Hat tip to Sulako of Sulako’s Blog for posting this rather scary video of a Russian passenger aircraft taking off with a wing covered in snow:
Apparently the title of the video (“вылет из Шереметьево без обработки самолёта”) translates to “Departure from the Sheremetyevo Airport without processing the aircraft” (Sheremetyevo International Airport serves Moscow) but Sulako merely captioned the post with the phrase “See if you can spot the poor decision making” with one joker commenting: “Shooting a video while the fasten seat belts sign is on? 🙂 ”
Dark humor aside but if I was a passenger aboard this aircraft, I don’t think I would have been calmly sitting in my seat during take off. Then again, the video was taken in Russia and perhaps this is standard practice over there during winter time.
On the YouTube page for the video, dogboy182 posted the following comment regarding whether this was dangerous or not:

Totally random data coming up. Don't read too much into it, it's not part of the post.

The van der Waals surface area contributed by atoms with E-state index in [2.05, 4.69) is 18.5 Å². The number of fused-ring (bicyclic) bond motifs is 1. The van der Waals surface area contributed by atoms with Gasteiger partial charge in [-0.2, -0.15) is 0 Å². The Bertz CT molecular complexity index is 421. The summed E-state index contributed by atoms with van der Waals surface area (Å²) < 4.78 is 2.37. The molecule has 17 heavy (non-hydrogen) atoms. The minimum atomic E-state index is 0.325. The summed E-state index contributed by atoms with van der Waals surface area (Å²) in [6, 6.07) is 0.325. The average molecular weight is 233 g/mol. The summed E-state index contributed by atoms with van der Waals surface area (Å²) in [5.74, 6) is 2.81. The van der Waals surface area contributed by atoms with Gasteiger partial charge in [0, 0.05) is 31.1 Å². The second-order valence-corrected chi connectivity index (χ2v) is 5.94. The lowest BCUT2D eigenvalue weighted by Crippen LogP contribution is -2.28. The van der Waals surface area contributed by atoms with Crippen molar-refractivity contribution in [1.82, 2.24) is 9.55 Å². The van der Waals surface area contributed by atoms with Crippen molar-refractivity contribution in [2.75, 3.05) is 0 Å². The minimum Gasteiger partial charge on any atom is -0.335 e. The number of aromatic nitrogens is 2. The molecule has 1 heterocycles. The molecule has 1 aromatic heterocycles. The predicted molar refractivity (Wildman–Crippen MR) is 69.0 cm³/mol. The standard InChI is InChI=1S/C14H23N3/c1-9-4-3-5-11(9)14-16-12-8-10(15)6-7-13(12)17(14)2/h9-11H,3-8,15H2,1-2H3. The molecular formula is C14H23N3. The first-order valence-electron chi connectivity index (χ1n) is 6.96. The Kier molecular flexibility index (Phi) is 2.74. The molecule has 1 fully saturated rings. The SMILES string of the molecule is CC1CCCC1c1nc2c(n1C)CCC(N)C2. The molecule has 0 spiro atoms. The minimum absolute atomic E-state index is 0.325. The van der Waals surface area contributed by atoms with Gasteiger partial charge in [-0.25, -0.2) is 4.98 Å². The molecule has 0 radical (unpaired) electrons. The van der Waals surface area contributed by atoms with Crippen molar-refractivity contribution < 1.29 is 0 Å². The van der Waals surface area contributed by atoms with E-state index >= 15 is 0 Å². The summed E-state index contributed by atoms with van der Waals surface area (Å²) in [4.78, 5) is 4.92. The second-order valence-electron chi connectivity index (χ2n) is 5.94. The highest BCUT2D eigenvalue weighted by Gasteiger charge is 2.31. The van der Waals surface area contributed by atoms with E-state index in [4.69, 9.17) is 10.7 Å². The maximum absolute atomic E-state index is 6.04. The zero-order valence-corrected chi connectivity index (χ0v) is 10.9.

Not necessarily. Ice will make the plane heavier and interfere with aerodynamics. Now, this might not be standard procedure in the West, but from the looks of it, the snow was dry and came right off. Obviously they could tell it was not a threat to the flight. No big deal.
On the other hand, someone else commented that he or she would not want to be the insurance underwriter for this airline.
Nevertheless, apparently someone from Aeroflot posted a comment in Russian that someone else translated (using Google Translate) as “snow was blown away, so therefore it did not affect aerodynamics.”
Obviously the aerodynamics were not seriously affected in this case as if they were, we would not have seen the video as it probably would have been destroyed in the fireball the aircraft would have created near the end of the runway shortly after takeoff. However, what do you our readers think? Was this safe decision making or are you not planning any winter trips on Russian airlines any time soon?
Pete Zaitcev says
You forgot to mention that all of this acquired new urgency after the crash of ATR 72 a couple of weeks ago. Some of the fine professionals suggested that one problem with it was that being a high wing, it cannot be determined directly if we're dealing with snow or frost. Note that back in the 80s, when Tu-154 carried millions, they departed with adhering frost routinely. There were no deciding machines at the airports at all. However, large accumulations were removed by scrapping. It helped that the aircraft had effective slats.